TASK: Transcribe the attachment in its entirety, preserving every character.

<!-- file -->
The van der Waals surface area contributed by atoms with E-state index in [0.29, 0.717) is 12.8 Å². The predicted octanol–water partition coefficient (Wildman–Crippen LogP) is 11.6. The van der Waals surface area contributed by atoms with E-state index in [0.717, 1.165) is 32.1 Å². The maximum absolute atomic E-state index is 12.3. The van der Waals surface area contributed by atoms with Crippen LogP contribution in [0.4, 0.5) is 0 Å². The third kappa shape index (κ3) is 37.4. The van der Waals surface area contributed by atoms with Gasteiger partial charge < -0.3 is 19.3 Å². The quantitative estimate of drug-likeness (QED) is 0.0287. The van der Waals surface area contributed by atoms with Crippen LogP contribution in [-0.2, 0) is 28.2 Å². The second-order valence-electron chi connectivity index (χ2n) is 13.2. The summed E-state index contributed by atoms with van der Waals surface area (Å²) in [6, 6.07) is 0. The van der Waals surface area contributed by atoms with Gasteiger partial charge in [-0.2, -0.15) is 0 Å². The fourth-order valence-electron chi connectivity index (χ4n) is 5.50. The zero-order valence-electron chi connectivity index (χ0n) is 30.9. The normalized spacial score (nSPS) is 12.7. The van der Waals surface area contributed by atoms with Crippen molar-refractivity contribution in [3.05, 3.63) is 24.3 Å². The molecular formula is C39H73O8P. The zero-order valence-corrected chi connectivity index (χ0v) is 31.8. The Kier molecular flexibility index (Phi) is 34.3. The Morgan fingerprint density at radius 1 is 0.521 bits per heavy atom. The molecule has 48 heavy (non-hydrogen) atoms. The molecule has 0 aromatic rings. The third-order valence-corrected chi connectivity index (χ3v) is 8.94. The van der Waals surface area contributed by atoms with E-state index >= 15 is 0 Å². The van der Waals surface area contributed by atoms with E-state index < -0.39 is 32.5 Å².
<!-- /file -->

The van der Waals surface area contributed by atoms with E-state index in [0.29, 0.717) is 12.8 Å². The predicted octanol–water partition coefficient (Wildman–Crippen LogP) is 11.6. The van der Waals surface area contributed by atoms with E-state index in [0.717, 1.165) is 32.1 Å². The maximum absolute atomic E-state index is 12.3. The van der Waals surface area contributed by atoms with Crippen LogP contribution in [0.4, 0.5) is 0 Å². The third kappa shape index (κ3) is 37.4. The van der Waals surface area contributed by atoms with Gasteiger partial charge < -0.3 is 19.3 Å². The quantitative estimate of drug-likeness (QED) is 0.0287. The van der Waals surface area contributed by atoms with Crippen LogP contribution in [-0.2, 0) is 28.2 Å². The second-order valence-electron chi connectivity index (χ2n) is 13.2. The summed E-state index contributed by atoms with van der Waals surface area (Å²) in [6, 6.07) is 0. The van der Waals surface area contributed by atoms with Gasteiger partial charge in [-0.2, -0.15) is 0 Å². The fourth-order valence-electron chi connectivity index (χ4n) is 5.50. The zero-order valence-electron chi connectivity index (χ0n) is 30.9. The normalized spacial score (nSPS) is 12.7. The van der Waals surface area contributed by atoms with Crippen molar-refractivity contribution in [3.05, 3.63) is 24.3 Å². The molecular formula is C39H73O8P. The zero-order valence-corrected chi connectivity index (χ0v) is 31.8. The Kier molecular flexibility index (Phi) is 34.3. The Morgan fingerprint density at radius 1 is 0.521 bits per heavy atom. The molecule has 48 heavy (non-hydrogen) atoms. The molecule has 0 aromatic rings. The third-order valence-corrected chi connectivity index (χ3v) is 8.94. The van der Waals surface area contributed by atoms with E-state index >= 15 is 0 Å². The van der Waals surface area contributed by atoms with E-state index < -0.39 is 32.5 Å².